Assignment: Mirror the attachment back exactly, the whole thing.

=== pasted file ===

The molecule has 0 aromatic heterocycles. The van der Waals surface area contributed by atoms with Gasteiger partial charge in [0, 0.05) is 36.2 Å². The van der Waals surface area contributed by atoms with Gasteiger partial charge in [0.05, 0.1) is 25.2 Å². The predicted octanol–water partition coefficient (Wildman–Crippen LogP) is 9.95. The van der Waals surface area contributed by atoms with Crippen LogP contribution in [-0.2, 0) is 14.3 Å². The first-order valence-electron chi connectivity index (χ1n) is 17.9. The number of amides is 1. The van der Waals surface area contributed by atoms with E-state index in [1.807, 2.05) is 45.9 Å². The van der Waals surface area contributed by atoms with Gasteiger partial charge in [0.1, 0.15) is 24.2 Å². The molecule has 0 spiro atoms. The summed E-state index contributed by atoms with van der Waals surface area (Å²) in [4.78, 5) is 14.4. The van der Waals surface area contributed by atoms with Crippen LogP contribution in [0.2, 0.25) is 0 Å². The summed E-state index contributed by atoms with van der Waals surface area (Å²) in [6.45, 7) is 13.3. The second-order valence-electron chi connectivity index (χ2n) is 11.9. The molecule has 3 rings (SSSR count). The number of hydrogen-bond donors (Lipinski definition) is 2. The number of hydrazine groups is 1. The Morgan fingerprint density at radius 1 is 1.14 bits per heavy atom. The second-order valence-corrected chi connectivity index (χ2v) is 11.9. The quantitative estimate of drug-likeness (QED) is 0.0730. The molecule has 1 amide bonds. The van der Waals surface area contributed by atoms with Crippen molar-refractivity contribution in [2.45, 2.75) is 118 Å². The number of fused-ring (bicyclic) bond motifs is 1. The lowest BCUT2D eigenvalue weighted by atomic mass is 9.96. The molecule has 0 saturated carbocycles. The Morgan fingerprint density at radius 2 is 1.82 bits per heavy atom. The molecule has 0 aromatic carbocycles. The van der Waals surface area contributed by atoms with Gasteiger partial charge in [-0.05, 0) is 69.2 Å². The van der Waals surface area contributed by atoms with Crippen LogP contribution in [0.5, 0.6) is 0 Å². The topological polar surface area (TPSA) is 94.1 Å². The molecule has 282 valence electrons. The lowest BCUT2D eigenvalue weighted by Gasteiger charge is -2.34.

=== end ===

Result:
The molecule has 0 aromatic heterocycles. The van der Waals surface area contributed by atoms with Gasteiger partial charge in [0, 0.05) is 36.2 Å². The van der Waals surface area contributed by atoms with Gasteiger partial charge in [0.05, 0.1) is 25.2 Å². The predicted octanol–water partition coefficient (Wildman–Crippen LogP) is 9.95. The van der Waals surface area contributed by atoms with Crippen LogP contribution in [-0.2, 0) is 14.3 Å². The first-order valence-electron chi connectivity index (χ1n) is 17.9. The number of amides is 1. The van der Waals surface area contributed by atoms with E-state index in [1.807, 2.05) is 45.9 Å². The van der Waals surface area contributed by atoms with Gasteiger partial charge in [0.1, 0.15) is 24.2 Å². The molecule has 0 spiro atoms. The summed E-state index contributed by atoms with van der Waals surface area (Å²) in [4.78, 5) is 14.4. The van der Waals surface area contributed by atoms with Crippen LogP contribution in [0.2, 0.25) is 0 Å². The summed E-state index contributed by atoms with van der Waals surface area (Å²) in [6.45, 7) is 13.3. The second-order valence-electron chi connectivity index (χ2n) is 11.9. The molecule has 3 rings (SSSR count). The number of hydrogen-bond donors (Lipinski definition) is 2. The number of hydrazine groups is 1. The Morgan fingerprint density at radius 1 is 1.14 bits per heavy atom. The second-order valence-corrected chi connectivity index (χ2v) is 11.9. The quantitative estimate of drug-likeness (QED) is 0.0730. The molecule has 1 amide bonds. The van der Waals surface area contributed by atoms with Crippen molar-refractivity contribution in [2.45, 2.75) is 118 Å². The number of fused-ring (bicyclic) bond motifs is 1. The lowest BCUT2D eigenvalue weighted by atomic mass is 9.96. The molecule has 0 saturated carbocycles. The Morgan fingerprint density at radius 2 is 1.82 bits per heavy atom. The molecule has 0 aromatic carbocycles. The van der Waals surface area contributed by atoms with Gasteiger partial charge in [-0.05, 0) is 69.2 Å². The van der Waals surface area contributed by atoms with Crippen LogP contribution in [0.5, 0.6) is 0 Å². The topological polar surface area (TPSA) is 94.1 Å². The molecule has 282 valence electrons. The lowest BCUT2D eigenvalue weighted by Gasteiger charge is -2.34.